Member
Joined
11 Oct 2009
Messages
4,850
Location
Guernsey
Yesterday I inherited these two pots of orchids, what I know is the original single plant was purchased at least 40 years ago but possibly more like 60 years ago.
The pot was placed in a cold green house and eventually filled 6 pots but the lady has now died taking any futher information with her....
Apparently they dont like to much sun or heat and should be stood outside in the shade for 6 months and in a cold house in the winter, there is a sauser under the pots that must always have some water in it.
A lovely gift to me from a lovely old ladies son who has the other four pots.
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dw1305

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UKAPS Team
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7 Apr 2008
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12,455
Location
nr Bath
Hi all,
The pot was placed in a cold green house and eventually filled 6 pots but the lady has now died taking any futher information with her....
Apparently they dont like to much sun or heat and should be stood outside in the shade for 6 months and in a cold house in the winter,
Now that is a lovely gift.

I'd probably stick with those growing conditions, it is a Paphiopedilum sp., but I don't know which one. They come from a wide altitude range so that there are warm, intermediate and cool growing species.

They need humidity, so keeping them cooler helps with that and also gives them a drier winter rest.

cheers Darrel
 

foxfish

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Joined
11 Oct 2009
Messages
4,850
Location
Guernsey
Thanks Darrel, I think they might need dividing into four pots as they seem very crowded, I might just split one pot in a few weeks time and leave the other for the time being?
I was shown exactly where they were kept in the summer and winter so I feel ok about where to place them in my garden.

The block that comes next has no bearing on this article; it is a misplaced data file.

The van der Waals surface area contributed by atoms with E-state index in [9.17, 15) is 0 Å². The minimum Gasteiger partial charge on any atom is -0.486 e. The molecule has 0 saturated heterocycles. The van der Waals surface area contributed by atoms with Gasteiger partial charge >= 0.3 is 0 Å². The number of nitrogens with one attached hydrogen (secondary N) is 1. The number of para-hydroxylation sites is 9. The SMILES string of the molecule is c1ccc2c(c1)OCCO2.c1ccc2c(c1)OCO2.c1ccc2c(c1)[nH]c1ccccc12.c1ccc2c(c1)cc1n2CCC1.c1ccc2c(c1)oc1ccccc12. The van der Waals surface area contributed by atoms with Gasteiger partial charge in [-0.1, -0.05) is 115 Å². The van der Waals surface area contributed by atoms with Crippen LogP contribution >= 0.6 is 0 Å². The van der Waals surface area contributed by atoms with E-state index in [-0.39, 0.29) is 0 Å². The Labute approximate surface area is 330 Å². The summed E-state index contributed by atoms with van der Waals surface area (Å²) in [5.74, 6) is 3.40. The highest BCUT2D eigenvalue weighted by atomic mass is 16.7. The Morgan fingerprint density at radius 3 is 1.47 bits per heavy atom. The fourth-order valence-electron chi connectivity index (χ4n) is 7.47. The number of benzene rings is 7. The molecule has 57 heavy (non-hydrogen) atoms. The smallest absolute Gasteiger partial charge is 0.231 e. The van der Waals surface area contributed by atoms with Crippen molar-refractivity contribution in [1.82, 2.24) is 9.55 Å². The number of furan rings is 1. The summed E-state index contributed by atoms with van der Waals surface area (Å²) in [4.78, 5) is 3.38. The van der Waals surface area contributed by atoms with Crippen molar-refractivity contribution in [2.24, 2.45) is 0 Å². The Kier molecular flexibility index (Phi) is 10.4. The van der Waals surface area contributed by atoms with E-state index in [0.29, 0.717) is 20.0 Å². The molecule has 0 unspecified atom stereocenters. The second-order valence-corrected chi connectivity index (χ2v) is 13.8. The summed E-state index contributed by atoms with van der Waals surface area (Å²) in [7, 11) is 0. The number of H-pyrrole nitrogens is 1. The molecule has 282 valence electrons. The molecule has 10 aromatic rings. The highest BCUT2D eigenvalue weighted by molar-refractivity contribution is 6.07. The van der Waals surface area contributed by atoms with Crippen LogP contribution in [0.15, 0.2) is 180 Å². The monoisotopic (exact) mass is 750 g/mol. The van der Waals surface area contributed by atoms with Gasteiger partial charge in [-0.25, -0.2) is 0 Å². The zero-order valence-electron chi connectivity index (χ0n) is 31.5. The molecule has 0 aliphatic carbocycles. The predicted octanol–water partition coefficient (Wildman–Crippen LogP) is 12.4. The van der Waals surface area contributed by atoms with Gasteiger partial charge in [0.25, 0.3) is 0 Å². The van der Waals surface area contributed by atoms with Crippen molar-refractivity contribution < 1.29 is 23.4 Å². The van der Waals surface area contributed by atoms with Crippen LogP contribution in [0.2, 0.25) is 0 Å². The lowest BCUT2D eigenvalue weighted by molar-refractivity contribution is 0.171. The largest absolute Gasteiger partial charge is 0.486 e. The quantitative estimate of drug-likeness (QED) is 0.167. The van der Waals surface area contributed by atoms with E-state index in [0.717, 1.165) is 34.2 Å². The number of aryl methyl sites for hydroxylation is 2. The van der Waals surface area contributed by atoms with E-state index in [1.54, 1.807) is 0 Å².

I can’t actually see any type of soil in the pots just a mass of roots.
 

LondonDragon

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21 Feb 2008
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London
what I know is the original single plant was purchased at least 40 years ago but possibly more like 60 years ago.
WOW that is crazy, lovely plants and cannot imagine keeping a plant for that long :) I am sure you will do them justice :)
 

dw1305

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7 Apr 2008
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12,455
Location
nr Bath
Hi all,
Thanks Darrel, I think they might need dividing into four pots as they seem very crowded, I might just split one pot in a few weeks time and leave the other for the time being?
I'd go for that, one pot at a time and probably as soon as they've finished flowering. A little bit of searching found a name <"Paphiopedilum insigne">.
I can’t actually see any type of soil in the pots just a mass of roots.
This looks some <"good advice">.
and cannot imagine keeping a plant for that long
I've had this plant of <"Coelogyne cristata"> since 1986.

cheers Darrel
 

Wolf6

Member
Joined
18 Dec 2014
Messages
629
Location
Netherlands
My 'boring' old orchid has flowered again from the same stem the last flowers came from. Its quite early too this year, usually it flowers later in the year. Normally the stem shrivels once all flowers are spend, but this time it remained green so I let it be. If it keeps doing this I'll need a very long stick to support it :)